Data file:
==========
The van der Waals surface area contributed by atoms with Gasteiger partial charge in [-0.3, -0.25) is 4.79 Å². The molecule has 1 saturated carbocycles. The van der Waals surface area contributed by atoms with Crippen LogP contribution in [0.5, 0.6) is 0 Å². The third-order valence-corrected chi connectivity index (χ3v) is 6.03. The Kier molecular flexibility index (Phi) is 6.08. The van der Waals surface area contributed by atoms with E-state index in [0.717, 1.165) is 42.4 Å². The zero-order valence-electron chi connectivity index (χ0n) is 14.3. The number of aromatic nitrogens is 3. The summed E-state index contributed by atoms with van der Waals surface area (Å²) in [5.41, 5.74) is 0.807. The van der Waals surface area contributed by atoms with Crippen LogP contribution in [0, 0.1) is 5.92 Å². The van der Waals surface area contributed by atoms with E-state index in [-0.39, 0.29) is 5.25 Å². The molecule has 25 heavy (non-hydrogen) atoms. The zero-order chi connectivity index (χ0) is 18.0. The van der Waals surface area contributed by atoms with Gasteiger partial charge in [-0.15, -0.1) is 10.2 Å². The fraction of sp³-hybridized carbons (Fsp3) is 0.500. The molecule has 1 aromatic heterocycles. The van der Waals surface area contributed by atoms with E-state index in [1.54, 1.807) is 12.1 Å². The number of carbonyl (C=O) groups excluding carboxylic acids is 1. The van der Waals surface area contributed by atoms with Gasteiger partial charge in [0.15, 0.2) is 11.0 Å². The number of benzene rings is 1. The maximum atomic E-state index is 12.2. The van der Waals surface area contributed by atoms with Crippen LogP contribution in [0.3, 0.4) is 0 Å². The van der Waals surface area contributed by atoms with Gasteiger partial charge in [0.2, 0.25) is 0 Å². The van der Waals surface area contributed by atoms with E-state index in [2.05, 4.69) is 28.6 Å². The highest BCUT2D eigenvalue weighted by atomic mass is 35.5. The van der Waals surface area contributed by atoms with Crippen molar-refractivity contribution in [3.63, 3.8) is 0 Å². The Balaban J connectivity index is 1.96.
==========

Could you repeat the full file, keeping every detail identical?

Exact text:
The van der Waals surface area contributed by atoms with Gasteiger partial charge in [-0.3, -0.25) is 4.79 Å². The molecule has 1 saturated carbocycles. The van der Waals surface area contributed by atoms with Crippen LogP contribution in [0.5, 0.6) is 0 Å². The third-order valence-corrected chi connectivity index (χ3v) is 6.03. The Kier molecular flexibility index (Phi) is 6.08. The van der Waals surface area contributed by atoms with E-state index in [0.717, 1.165) is 42.4 Å². The zero-order valence-electron chi connectivity index (χ0n) is 14.3. The number of aromatic nitrogens is 3. The summed E-state index contributed by atoms with van der Waals surface area (Å²) in [5.41, 5.74) is 0.807. The van der Waals surface area contributed by atoms with Crippen LogP contribution in [0, 0.1) is 5.92 Å². The van der Waals surface area contributed by atoms with E-state index in [-0.39, 0.29) is 5.25 Å². The molecule has 25 heavy (non-hydrogen) atoms. The zero-order chi connectivity index (χ0) is 18.0. The van der Waals surface area contributed by atoms with Gasteiger partial charge in [-0.15, -0.1) is 10.2 Å². The fraction of sp³-hybridized carbons (Fsp3) is 0.500. The molecule has 1 aromatic heterocycles. The van der Waals surface area contributed by atoms with E-state index in [1.54, 1.807) is 12.1 Å². The number of carbonyl (C=O) groups excluding carboxylic acids is 1. The van der Waals surface area contributed by atoms with Gasteiger partial charge in [0.15, 0.2) is 11.0 Å². The number of benzene rings is 1. The maximum atomic E-state index is 12.2. The van der Waals surface area contributed by atoms with Crippen LogP contribution in [0.3, 0.4) is 0 Å². The van der Waals surface area contributed by atoms with Gasteiger partial charge in [0.2, 0.25) is 0 Å². The van der Waals surface area contributed by atoms with E-state index in [2.05, 4.69) is 28.6 Å². The highest BCUT2D eigenvalue weighted by atomic mass is 35.5. The van der Waals surface area contributed by atoms with Crippen molar-refractivity contribution in [3.63, 3.8) is 0 Å². The Balaban J connectivity index is 1.96.